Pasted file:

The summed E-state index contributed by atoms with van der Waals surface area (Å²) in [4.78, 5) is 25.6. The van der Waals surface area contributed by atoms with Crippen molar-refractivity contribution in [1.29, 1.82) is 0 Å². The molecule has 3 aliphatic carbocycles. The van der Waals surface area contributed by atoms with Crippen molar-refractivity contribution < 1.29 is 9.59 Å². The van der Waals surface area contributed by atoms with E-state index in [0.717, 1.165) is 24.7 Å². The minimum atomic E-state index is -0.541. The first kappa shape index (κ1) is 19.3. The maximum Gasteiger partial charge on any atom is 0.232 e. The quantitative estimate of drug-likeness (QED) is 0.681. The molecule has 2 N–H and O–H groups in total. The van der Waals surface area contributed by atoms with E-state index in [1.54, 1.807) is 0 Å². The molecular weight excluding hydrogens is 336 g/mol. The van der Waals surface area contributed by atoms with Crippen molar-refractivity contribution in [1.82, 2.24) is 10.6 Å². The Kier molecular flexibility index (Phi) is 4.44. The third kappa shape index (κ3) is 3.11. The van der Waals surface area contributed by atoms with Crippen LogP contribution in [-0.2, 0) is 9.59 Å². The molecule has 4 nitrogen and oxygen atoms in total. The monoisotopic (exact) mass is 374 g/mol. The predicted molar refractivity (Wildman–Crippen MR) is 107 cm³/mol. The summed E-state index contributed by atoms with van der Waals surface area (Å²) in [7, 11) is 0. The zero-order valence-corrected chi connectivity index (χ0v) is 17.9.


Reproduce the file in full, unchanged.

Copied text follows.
The summed E-state index contributed by atoms with van der Waals surface area (Å²) in [4.78, 5) is 25.6. The van der Waals surface area contributed by atoms with Crippen molar-refractivity contribution in [1.29, 1.82) is 0 Å². The molecule has 3 aliphatic carbocycles. The van der Waals surface area contributed by atoms with Crippen molar-refractivity contribution < 1.29 is 9.59 Å². The van der Waals surface area contributed by atoms with E-state index in [0.717, 1.165) is 24.7 Å². The minimum atomic E-state index is -0.541. The first kappa shape index (κ1) is 19.3. The maximum Gasteiger partial charge on any atom is 0.232 e. The quantitative estimate of drug-likeness (QED) is 0.681. The molecule has 2 N–H and O–H groups in total. The van der Waals surface area contributed by atoms with E-state index in [1.54, 1.807) is 0 Å². The molecular weight excluding hydrogens is 336 g/mol. The van der Waals surface area contributed by atoms with Crippen molar-refractivity contribution in [1.82, 2.24) is 10.6 Å². The Kier molecular flexibility index (Phi) is 4.44. The third kappa shape index (κ3) is 3.11. The van der Waals surface area contributed by atoms with Crippen LogP contribution in [-0.2, 0) is 9.59 Å². The molecule has 4 nitrogen and oxygen atoms in total. The monoisotopic (exact) mass is 374 g/mol. The predicted molar refractivity (Wildman–Crippen MR) is 107 cm³/mol. The summed E-state index contributed by atoms with van der Waals surface area (Å²) in [7, 11) is 0. The zero-order valence-corrected chi connectivity index (χ0v) is 17.9.